Chest ; 162(4):A773-A774, 2022.
Article in English | EMBASE | ID: covidwho-2060686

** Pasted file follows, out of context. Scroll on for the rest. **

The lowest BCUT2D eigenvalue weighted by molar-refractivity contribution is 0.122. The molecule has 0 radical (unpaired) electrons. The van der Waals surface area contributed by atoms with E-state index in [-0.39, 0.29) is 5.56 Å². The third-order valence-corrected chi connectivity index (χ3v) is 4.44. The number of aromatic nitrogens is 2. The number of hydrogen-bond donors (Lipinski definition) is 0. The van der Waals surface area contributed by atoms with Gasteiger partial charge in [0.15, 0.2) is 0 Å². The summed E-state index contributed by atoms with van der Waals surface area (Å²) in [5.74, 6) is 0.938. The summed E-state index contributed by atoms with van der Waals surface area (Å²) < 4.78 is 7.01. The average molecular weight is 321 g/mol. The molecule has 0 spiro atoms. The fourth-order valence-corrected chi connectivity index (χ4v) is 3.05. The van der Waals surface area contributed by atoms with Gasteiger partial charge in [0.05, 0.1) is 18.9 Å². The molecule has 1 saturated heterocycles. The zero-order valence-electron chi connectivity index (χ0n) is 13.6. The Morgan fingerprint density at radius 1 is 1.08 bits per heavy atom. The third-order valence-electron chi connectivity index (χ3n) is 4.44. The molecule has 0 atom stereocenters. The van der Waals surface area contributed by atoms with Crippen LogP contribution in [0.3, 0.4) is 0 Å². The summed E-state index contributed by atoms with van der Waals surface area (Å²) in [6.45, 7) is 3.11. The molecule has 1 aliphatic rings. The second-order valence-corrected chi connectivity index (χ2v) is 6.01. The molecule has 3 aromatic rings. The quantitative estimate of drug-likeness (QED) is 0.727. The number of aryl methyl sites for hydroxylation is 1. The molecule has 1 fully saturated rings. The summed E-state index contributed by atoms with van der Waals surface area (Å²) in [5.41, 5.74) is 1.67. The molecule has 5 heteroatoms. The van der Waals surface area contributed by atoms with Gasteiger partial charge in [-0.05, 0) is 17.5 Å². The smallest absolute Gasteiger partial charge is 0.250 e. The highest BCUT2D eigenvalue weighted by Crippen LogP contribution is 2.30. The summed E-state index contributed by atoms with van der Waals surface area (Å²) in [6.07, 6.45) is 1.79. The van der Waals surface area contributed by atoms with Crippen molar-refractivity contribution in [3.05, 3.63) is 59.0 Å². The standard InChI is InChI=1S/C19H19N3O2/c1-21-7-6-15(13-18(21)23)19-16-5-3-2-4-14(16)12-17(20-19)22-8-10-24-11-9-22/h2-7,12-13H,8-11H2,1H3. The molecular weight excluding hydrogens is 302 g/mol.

ABSTRACT